Q) What happened with Max Webster? Huge radio play, huge potential and then it stopped. How come?
Tilka: Max never had significant radio play anywhere in the states – the best way to “happen” in Canada is to break in the USA! Maybe next time. What happens with any band – potential shifts – members get changed and the chemistry changes – not always for the better! Max stopped because it was no longer a band. Kim always exhibited enormous potential, with or without Max, so he was able to go it alone with that potential.
Tilka: I cannot answer that question since I never worked on songs with Paul Woods. He was Kim’s guy – he wrote some very cleaver wordscapes, edited by Kim, as a part of Kim’s songwriting process. I was never invited to be part of that deal.
Q) We have seen Terry Watkinson play on different occasions including a very good Pink Floyd tribute band (Floyd Factor) and of course Kim Mitchell is still playing, what about Gary McCracken, is he playing at all?
Tilka: I don’t think that Gary plays much at all anymore. I asked him to do some retrospective stuff with me and Terry a few years ago but he was not interested. I believe he used to do one solo concert a year in Sarnia for his local drum students but I do not know if he still does.
Q) What do you listen to these days? Are you into any new rock bands or just a fan of the classics?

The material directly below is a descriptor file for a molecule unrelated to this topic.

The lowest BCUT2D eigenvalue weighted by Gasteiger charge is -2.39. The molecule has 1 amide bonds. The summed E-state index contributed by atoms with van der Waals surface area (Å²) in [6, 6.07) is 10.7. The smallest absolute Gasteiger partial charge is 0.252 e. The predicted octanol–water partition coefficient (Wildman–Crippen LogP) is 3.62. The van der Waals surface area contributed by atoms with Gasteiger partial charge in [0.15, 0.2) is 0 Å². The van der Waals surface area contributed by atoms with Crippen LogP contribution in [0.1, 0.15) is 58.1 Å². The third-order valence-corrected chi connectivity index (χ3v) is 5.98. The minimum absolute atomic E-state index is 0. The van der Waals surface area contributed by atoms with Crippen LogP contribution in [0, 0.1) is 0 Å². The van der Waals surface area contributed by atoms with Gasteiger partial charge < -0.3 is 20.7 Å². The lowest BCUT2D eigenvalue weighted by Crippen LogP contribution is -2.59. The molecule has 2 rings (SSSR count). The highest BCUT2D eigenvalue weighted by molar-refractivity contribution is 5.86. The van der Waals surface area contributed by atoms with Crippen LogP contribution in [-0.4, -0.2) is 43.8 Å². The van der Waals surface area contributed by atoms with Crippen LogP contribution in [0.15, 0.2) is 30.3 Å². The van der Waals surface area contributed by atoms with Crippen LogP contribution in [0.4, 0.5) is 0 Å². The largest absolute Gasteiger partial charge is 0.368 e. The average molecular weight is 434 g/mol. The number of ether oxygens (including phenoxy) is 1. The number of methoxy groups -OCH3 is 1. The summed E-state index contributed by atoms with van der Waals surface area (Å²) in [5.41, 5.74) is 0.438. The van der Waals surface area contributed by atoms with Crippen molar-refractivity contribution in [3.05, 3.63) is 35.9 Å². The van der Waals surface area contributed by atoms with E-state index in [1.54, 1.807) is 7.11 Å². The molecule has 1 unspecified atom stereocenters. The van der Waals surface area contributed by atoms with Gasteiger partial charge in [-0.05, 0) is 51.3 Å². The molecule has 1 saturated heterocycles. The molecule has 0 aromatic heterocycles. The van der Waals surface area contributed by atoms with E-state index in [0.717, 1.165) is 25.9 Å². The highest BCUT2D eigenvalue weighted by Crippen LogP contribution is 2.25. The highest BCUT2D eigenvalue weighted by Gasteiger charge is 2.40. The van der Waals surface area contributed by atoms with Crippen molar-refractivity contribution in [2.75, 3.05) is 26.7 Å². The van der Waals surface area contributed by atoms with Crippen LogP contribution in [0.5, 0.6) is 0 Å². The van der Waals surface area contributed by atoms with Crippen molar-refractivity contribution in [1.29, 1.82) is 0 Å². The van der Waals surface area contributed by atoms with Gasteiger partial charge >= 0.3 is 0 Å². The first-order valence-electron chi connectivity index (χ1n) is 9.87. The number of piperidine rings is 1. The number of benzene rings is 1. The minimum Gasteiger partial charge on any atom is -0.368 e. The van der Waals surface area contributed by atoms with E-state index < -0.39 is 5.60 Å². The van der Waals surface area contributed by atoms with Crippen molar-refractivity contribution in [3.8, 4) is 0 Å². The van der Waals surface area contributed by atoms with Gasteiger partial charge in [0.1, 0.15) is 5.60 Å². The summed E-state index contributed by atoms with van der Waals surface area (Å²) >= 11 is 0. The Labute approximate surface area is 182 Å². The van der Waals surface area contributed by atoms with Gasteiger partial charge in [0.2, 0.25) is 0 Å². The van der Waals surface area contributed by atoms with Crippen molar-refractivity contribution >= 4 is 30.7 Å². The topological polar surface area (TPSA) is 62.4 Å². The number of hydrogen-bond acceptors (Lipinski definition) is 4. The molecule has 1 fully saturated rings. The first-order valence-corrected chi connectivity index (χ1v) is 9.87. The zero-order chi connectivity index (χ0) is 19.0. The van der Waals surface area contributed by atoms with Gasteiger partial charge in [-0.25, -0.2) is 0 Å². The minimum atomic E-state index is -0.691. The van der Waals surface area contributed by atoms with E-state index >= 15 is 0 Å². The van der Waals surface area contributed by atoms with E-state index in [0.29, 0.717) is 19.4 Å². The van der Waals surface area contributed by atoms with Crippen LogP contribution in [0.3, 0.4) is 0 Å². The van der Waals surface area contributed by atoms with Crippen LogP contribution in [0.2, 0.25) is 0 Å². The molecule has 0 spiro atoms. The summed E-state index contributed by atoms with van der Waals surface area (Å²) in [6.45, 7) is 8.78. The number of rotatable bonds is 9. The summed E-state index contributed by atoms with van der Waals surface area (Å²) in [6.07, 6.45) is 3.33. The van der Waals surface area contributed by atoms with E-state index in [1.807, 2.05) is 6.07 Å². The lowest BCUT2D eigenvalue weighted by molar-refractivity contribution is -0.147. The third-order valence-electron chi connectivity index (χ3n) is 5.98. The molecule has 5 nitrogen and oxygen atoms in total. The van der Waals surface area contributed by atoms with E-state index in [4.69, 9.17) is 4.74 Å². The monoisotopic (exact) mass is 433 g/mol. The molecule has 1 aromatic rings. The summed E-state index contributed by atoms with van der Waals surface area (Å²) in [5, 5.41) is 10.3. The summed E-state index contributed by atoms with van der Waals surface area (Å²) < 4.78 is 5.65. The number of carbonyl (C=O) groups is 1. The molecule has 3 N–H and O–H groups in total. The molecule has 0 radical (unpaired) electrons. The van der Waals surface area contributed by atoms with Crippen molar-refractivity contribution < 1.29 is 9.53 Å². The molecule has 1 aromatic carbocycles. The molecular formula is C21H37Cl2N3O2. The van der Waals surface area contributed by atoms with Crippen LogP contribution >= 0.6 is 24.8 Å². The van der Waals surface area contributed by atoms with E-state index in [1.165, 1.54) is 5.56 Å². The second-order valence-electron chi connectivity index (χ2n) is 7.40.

Tilka: I have been listening to “Left” a new CD by Monkey House, Don Breithaupt’s fabulous ode to Steely Dan – great tunes, amazing players, etc… One of my favorite guitar players, Kim Mitchell, is featured on one of the tracks. He does a great job but you will never be able to convince him of that.I got into Ryan Adams recently. His songwriting is wonderfully simple and understated. Nice voice as well. I am going through all his solo and band CD’s.The new self-titled Odd Cue CD is also on my current playlist. As I mentioned before it is my new project with guitarist Shane Cloutier, a fabulous singer/songwriter. We plan to release it soon, so watch for it. In addition to these, lately I have been listening to: Jeff Beck’s “LIVE+” (there is your classis stuff), ”Hamilton” (just amazing), “Drug Plan” (wonderful new stuff), Avishai Cohan’s CD “Continuo” (I still love jazz), and anything Little Feat has ever recorded – the list never ends!
Q) Speaking of which what do you think of the commercial viability of rock these days? How can a young rock band “make it”?
Tilka: I really wish I could answer that question! The whole industry has changed a lot in the last fifteen years and it is still a moving target. All I can say is play music because you enjoy it and don’t worry about “making it” — you can’t really control it anyway.
Q) Have to throw out the obvious question, what are the chances of a reunion gig or tour? Would you like that to happen?
Tilka: I’m totally in, but I really don’t think there is much chance of another Max live reunion gig. Kim would be the one to ask, but… never say never!
Mike thanks a lot man its an honor to speak to a legend of the Canadian Rock n Roll landscape. We wish you success in all your future endeavors, keep in touch!
ole Social Media:
Mike Tilka of Max Webster Interview by Terry Makedon